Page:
This visualization includes a series of flow charts showing the relative size of primary energy resources and end uses in the United States for the years 2008-2012.

In this short video from ClimateCentral, host Jessica Harrop explains what evidence scientists have for claiming that recent global warming is caused by humans and is not just part of a natural cycle.

Students gain experience using a spreadsheet and working with others to decide how to conduct their model 'experiments' with the NASA GEEBITT (Global Equilibrium Energy Balance Interactive Tinker Toy). This activity helps students become more familiar with the physical processes that made Earth's early climate so different from that of today. Students also acquire first-hand experience with a limitation in modeling, specifically, parameterization of critical processes.

This video addresses the impact of climate change on several butterfly populations. Warming temperatures lead to shifts in location of populations of butterflies or die-offs of populations unable to adapt to changing conditions or shift to new locations.

This video illustrates how one community developed and implemented a sustainable solution to help keep stream water cool enough for healthy fish. Their solution has the added benefit of removing CO2 from the atmosphere.

This NASA animation depicts thermohaline circulation in the ocean and how it relates to salinity and water density. It illustrates the sinking of water in the cold, dense ocean near Iceland and Greenland. The surface of the ocean then fades away and the animation pulls back to show the global thermohaline circulation system.

This video provides an overview of the research of the U.S. Department of Energy's National Renewable Energy Laboratory (NREL) on converting biomass to liquid fuels.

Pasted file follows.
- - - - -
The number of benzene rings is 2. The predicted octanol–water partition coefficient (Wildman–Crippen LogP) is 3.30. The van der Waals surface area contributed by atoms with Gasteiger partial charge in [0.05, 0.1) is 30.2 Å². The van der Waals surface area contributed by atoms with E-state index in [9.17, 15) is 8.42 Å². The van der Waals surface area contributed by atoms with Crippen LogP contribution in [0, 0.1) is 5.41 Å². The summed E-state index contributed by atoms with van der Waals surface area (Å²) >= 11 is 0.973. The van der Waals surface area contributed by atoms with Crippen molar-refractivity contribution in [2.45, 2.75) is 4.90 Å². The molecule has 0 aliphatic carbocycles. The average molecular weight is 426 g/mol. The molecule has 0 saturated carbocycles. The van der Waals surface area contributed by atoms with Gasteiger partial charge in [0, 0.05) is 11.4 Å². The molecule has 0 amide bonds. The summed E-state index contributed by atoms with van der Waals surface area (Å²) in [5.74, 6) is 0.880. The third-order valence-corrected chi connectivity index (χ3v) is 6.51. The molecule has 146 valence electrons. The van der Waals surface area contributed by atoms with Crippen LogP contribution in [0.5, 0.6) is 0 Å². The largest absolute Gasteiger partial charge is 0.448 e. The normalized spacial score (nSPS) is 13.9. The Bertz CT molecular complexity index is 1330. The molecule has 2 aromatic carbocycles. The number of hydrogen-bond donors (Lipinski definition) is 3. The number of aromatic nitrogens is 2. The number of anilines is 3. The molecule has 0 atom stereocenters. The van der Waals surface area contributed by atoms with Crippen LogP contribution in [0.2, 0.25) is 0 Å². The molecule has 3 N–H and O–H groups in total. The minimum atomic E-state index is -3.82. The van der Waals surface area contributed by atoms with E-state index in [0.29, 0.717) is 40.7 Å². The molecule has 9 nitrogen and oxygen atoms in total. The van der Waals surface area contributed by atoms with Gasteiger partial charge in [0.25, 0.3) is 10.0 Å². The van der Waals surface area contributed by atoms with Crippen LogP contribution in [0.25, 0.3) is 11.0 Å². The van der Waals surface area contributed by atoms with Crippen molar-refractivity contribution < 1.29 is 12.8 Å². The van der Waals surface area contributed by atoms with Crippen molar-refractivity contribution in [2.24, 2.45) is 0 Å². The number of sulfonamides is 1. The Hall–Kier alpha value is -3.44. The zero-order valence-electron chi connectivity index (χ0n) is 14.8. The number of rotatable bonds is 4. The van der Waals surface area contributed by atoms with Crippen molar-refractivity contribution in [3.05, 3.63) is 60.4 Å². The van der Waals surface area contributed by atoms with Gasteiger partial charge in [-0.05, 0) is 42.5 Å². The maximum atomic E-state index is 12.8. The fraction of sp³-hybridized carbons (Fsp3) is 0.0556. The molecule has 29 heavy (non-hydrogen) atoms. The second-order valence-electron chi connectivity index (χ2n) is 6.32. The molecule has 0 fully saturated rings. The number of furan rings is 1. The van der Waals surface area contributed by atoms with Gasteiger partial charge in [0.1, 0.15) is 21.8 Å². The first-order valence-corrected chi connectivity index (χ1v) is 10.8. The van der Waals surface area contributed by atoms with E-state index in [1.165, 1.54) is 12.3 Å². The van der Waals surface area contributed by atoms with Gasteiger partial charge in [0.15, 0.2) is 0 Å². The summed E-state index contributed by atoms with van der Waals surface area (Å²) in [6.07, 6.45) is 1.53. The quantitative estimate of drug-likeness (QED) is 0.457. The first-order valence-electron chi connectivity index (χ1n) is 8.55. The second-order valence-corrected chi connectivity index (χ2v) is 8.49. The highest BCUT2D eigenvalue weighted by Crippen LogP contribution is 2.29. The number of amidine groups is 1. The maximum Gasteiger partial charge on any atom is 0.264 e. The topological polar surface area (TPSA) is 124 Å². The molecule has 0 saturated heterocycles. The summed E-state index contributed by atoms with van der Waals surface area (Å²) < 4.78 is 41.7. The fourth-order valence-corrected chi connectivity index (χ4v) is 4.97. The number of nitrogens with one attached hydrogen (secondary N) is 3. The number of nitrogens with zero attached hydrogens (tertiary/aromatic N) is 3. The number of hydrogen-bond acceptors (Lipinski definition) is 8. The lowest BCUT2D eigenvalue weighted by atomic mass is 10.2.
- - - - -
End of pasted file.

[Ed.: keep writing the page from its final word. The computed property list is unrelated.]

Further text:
Students explore the increase in atmospheric carbon dioxide over the past 40 years with an interactive online model. They use the model and observations to estimate present emission rates and emission growth rates. The model is then used to estimate future levels of carbon dioxide using different future emission scenarios. These different scenarios are then linked by students to climate model predictions also used by the Intergovernmental Panel on Climate Change.

This is a hands-on activity students design, build, and test. They compare the energy-generating capacities of vertical- and horizontal- axis wind turbine prototypes they have built as potential sources for power in a home.

In this activity, students assume the role of a team of architects that has been commissioned to build a solar house containing both active and passive solar components. First, they must design the house and then build a model. The model is tested to determine how well it utilizes solar energy.